So the bike was ready, Rev Cycles was posed to offer whatever aid I might require in the days and weeks leading up to the ride, and there was little else to do aside from preparing my body for the task and selecting my route, departure time from New York coupled with my anticipated arrival time in Redondo Beach.
That snaps us back to Manhattan and the attack taxis and sundry supporting cast of busses, civilian autos, trucks, pedestrians and bicycles, tangoing in a seemingly senseless knot of machinery. The task today was to figure out what would be the best time to slip through the Lincoln Tunnel, out to the New Jersey Turnpike and on to our goal at the lap waters of the Pacific Ocean. Traffic in Manhattan capsizes in the trough of description. The roads for any entry to or exit from Gotham are prone to slamming shut anytime, day or night.
It’s not unheard of to blow an hour or more to go the mile-and-a-half from my starting point on 31st. Street to the entry to the tunnel. My time clock would be punched the second I left the starting location and end when I hit the finish table inside the Portofino Inn. Blowing an hour from the get go would absolutely suck.
I could choose to start when Manhattan more less snoozes (it really never sleeps) around 3-4 a.m., as the rules allow a participant to leave anytime during a pre-selected 24 hour period. But that would get me through the Manhattan mess cleanly, only to find me arriving in the traffic swamp of the Los Angles area around 8 a.m., going in the same direction as the hundreds of thousands of crazed commuters. Plus, considerations presented themselves between the two slices of Metro Madness. Depending upon which way I chose to go, I would have to find a starting time to keep me free of clogged traffic in such places as Chicago, St. Louis, Indianapolis or Denver, all areas that could stop me cold.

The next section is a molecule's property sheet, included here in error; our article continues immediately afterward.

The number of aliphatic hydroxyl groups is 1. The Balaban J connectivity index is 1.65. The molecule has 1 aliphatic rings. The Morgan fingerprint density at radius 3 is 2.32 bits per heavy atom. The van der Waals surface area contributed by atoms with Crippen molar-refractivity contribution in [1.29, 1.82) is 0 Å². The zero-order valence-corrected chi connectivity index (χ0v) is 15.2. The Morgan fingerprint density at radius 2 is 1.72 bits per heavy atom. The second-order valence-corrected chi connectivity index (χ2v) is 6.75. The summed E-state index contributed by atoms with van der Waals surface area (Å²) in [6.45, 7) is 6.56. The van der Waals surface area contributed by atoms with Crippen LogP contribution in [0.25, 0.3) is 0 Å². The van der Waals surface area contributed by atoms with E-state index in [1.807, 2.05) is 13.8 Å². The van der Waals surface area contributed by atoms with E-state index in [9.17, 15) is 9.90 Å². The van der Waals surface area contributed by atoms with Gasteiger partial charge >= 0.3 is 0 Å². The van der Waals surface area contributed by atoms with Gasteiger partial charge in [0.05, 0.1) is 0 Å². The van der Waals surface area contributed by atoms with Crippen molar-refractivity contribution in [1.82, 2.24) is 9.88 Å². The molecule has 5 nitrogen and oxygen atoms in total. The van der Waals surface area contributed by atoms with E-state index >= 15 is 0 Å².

New York and Los Angeles are both wonderful cities, inhabited by fine and friendly folk, largely meaning no one any harm. I’ll leave it to the individual reader to accept or reject that summary. But when these good folk leave their homes way too early for their daily slog through nut-numbing traffic, a change consumes them. Aggression is heightened, largely out of predatory necessity, and their subtle smiles become slicing snarls. Each foot of tarmac along roads to or from “The Cities” become war zones; each driver fighting foot and fang for every car length earned, claiming their progress by throttling into a moto-scrum of bashing bumpers and not-so-subtle gestures.
A spectator to this madness can only wonder if it is possible, as many motorists suggest, to actually shove that entire arm topped with extended center digit all the way UP THERE! This invasion force of otherwise good human beings, while being pureed through a traffic Cusinart and turned into whimpering pulp, obtains an aggregate, ugly purpose. They become………
The original Cannonball Run in 1971 was actually named “The Cannonball Baker Sea-To-Shining-Sea Memorial Trophy Dash.” Without proper planning and a ration of luck, running that same route 37 years later could easily become the “Shitmist-To-Shitmist Masshole Memorial Survival Dash.”
My decision has been made, in part. I’ll leave Manhattan between 10 a.m. and 2 p.m., depending upon local traffic tragedies and which of two routes I decide to take. One would take me from NYC, onto the Pennsylvania Turnpike which becomes I 70 West, through Indianapolis and St. Louis then down to Oklahoma City and west on I 40 and eventually on to Redondo Beach. The other would take me out of Manhattan, up to I 80 West, through the knotted confluence of I 80/90/94 south of Chicago, through Iowa and Nebraska, south to Denver, to Las Vegas and on to Redondo Beach. Weather may well decide which of the two routes is chosen.